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Flooding and damaging winds most destructive U.S. natural hazards in 2016: CoreLogic


January 26, 2017   by Canadian Underwriter


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Natural hazard activity in the United States in 2016 was “relatively average or below average,” with the exception of flood and wind, both of which saw above-average activity, due in large part to Hurricane Matthew, CoreLogic, Inc. said on Thursday.

Louisiana Flooding Warming

FILE – In this Aug. 16, 2016 file photo, residents survey the flood water on Old Jefferson Highway at Bayou Manchac in Prairieville, La. The flooding killed at least 13 people, damaged 150,000 homes and cost at least $8.7 billion. (AP Photo/Max Becherer, File)

In its annual 2016 Natural Hazard Risk Summary & Analysis, the global property information, analytics and data-enabled solutions provider reviewed events such as flooding, earthquakes, wildfires, wind, hail, tornadoes, hurricanes and winter storms, with spotlights on several international events like a typhoon in Asia.

The analysis found that at US$17 billion, total flood loss in 2016 was six times greater than the overall flood damage experienced in 2015. CoreLogic noted in a statement that five flood-related events in 2016 exceeded US$1 billion in losses, including:

  • The Louisiana flood last August, with losses estimated at more than US$10 billion;
  • Hurricane Matthew in October, with losses estimated at US$3 billion;
  • The Sabine River Basin flood in east Texas and Louisiana in March, with losses estimated at US$1.3 billion;
  • The Houston flood in April, with losses estimated at US$1.2 billion; and
  • West Virginia flash and riverine flooding in June, with losses estimated at US$1 billion.

Regarding wind, due in large part to strong winds brought by Hurricane Matthew, the land area impacted by severe winds (greater than 80 miles per hour) was three times greater than in 2015. Kennedy Space Center, Fla. recorded the highest wind speed of the year at 101 mph during Hurricane Matthew. CoreLogic said in the statement that nearly one-third of the continental U.S. experienced wind events of 60 mph or higher in 2016. Among the nation’s largest cities, Nashville, Tenn. ranked as the windiest city, with 21 wind-related events last year and a maximum wind speed of 72 mph.

The report noted that Atlantic hurricane activity was slightly higher than average in 2016, with 15 named storms, including eight tropical storms and seven hurricanes. Three of these were major hurricanes identified as Category 3 or greater. Hurricane Matthew caused an estimated US$4.6 billion worth of damage in insured losses, $US3.5 to US$5 billion caused by wind and US$500,000 to US$1 million caused by storm surge.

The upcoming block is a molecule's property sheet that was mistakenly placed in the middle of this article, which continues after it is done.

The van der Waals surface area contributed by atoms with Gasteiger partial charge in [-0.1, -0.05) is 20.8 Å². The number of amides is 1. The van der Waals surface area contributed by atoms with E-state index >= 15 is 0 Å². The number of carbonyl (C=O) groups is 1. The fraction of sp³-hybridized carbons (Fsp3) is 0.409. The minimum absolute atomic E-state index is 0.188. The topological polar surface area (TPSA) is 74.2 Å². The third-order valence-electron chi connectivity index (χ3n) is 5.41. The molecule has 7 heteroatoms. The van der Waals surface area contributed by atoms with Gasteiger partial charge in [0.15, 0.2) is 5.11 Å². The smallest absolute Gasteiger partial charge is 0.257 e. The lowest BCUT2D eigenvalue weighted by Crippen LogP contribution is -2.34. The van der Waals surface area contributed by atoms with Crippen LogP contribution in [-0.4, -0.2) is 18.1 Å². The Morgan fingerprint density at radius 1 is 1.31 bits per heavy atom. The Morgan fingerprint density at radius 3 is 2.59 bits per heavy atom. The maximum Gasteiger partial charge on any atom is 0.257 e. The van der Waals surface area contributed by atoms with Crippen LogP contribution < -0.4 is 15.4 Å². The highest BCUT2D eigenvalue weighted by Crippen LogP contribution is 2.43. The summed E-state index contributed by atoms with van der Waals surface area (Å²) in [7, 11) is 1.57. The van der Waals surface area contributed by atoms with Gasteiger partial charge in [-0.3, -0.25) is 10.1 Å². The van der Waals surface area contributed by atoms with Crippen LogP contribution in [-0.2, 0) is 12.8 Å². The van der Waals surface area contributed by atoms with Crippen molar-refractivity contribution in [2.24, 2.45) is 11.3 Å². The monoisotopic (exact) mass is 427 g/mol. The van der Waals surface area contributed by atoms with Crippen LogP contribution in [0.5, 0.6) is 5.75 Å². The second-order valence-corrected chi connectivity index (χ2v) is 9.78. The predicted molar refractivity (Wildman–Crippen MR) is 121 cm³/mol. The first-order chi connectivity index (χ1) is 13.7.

The 2016 activity for the other hazards – wildfire, hail, tornado, earthquake and winter storm – include:

  • Wildfire – The number of wildfires (62,864) in 2016, as well as the total number of acres burned (5,415,121 acres) was below the annual average. The four most destructive wildfires of 2016 in terms of homes destroyed were: 1) The Gatlinburg fires in Tennessee, which burned an estimated 16,000 acres and numerous homes (final number of homes destroyed has not yet been confirmed); 2) The Clayton Fire in northern California, which burned 3,929 acres and 189 homes; 3) The Blue Cut Fire in southern California, burning 36,274 acres and 105 homes; and 4) The Soberanes Fire along the central coast of California, which burned 132,100 acres and 57 homes.
  • Hail – Activity for 2016 was near average, with 243,647 square miles, or 7.8 %, of the continental U.S. impacted by severe hail, defined as 1 inch or greater. Texas experienced the worst of this natural hazard, with hail and wind events expected to exceed US$5.5 billion in estimated losses once the 2016 figures are tallied, the highest for the state since 2008.
  • Tornado – The number of tornadoes in 2016 was near average, with 1,059 recorded tornadoes, making it one of the most inactive years since record keeping began in 1954. With 102 confirmed tornadoes, the month of February experienced the most tornado activity in 2016, the second most-active February in history after 2008 when 146 tornadoes occurred.
  • Earthquake – As of Dec. 1, there were 943 identified earthquakes of magnitude 3.0 or greater across the country with more than 60% occurring in Oklahoma. Even though California is the first state that comes to mind when one thinks of earthquake activity, there has been a rapid change in the rate of earthquakes in Oklahoma compared with California since 1970.
  • Winter storms – Following one of the harshest winters (2014-2015) on record, December 2015 through February 2016 was the warmest winter in 121 years, despite experiencing nine winter storms. The most significant winter storm of the year, which occurred in January, impacted more than 100 million people from the south through the northeast, prompting many states to declare a state of emergency. Several all-time snow records were broken as well, including a total of 30.5 inches at John F. Kennedy International Airport in New York City, breaking the previous record of 26 inches set during the blizzard of 2003.